A DWP employee was unfairly dismissed after his depression caused him to look at strangers’ records without permission.
The Scunthorpe employee, known as ‘Mr M’, was fired after accessing the records for reasons he couldn’t explain.
An employment tribunal found his employer had repeatedly ignored his claims he was suffering from depression and mental health problems which affected his decisions.
Mr M had worked for the Department of Work and Pensions for 39 years with a perfect record, and was looking forward to partial retirement.
He broke the rules about accessing records three times in 2020 while working in the Universal Credit department.
He used the DWP’s database to access his son’s details on one occasion out of concern he was in financial difficulty – something he had never done before.
At other times, he looked at the records of four people he didn’t know and had no connection to.
Mr M claimed he had accidentally pasted in a postcode into the database and opened the files without meaning to.
He said in report to his line manager about the mistake: “I do not know why I looked at the accounts I did. I’ve gained nothing from this.
“I have not dealt with working from home/lockdown well at all and my mental health has deteriorated considerably.”
He added that he “wasn’t in his right mind” at the time and had no reason to jeopardise his retirement after nearly 40 years of work.
He was also going through personal difficulties, and said colleagues had noticed he was acting out of character, including one “stand up slanging match”.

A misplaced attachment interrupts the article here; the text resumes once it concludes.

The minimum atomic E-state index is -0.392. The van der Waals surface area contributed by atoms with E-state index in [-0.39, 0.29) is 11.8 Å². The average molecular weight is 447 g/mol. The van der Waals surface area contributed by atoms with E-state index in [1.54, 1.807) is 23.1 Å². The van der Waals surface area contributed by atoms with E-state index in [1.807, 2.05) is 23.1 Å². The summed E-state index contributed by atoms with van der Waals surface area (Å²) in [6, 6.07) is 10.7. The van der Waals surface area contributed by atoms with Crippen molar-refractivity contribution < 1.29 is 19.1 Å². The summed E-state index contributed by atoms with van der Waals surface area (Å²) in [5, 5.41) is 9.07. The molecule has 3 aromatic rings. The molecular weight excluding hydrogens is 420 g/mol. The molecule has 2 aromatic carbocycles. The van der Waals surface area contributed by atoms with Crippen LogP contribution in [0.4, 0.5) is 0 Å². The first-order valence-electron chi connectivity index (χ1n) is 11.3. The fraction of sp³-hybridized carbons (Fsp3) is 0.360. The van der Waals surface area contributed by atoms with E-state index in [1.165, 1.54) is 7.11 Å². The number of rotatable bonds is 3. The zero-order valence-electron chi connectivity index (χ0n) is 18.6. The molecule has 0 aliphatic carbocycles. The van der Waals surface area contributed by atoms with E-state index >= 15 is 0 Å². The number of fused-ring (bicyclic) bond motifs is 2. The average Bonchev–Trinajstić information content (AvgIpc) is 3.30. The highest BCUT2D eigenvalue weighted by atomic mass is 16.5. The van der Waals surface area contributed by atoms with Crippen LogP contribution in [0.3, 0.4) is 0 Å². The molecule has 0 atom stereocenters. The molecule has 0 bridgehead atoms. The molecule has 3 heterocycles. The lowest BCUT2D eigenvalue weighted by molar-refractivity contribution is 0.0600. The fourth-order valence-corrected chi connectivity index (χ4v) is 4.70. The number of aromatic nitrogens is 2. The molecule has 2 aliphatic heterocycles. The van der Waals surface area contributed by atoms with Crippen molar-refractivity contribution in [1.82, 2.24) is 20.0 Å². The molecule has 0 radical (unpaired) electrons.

He was signed off from work with depression in July.
An investigation was launched, and he was suspended without pay for gross misconduct.
Mr M repeatedly told investigators said he was suffering from stress, anxiety and depression, which was backed up by two occupational health reports.
However, he was never asked for doctors’ evidence as part of the investigation, and wasn’t told that he could provide any.
The senior leader said on several occasions that mental health was “not an excuse”.
Mr M was dismissed in November 2020, and he also lost an appeal that his employer hadn’t taken his illness into account.
However, nearly a year later, an employment tribunal in Hull has ruled that the dismissal had been unfair.
It said that the DWP had ignored evidence that his actions were clearly affected by mental health.
“In our judgement, no reasonable employer faced with the clear, repeated assertions from the claimant about the impact of his mental health would have dismissed their employee without making further enquiries or explicitly inviting the claimant to produce further evidence. And particularly an employer the size of and with the resources of the DWP,” the tribunal report said.
“There was clear information from the claimant that his decision had been affected by his mental health and the respondent failed to undertake any further investigations into that.”
The tribunal hasn’t made a recommendation on how the dismissal should be resolved yet.
A DWP spokesperson said: “We have received the tribunal’s judgement but as this is an ongoing case, it would be inappropriate for us to comment.”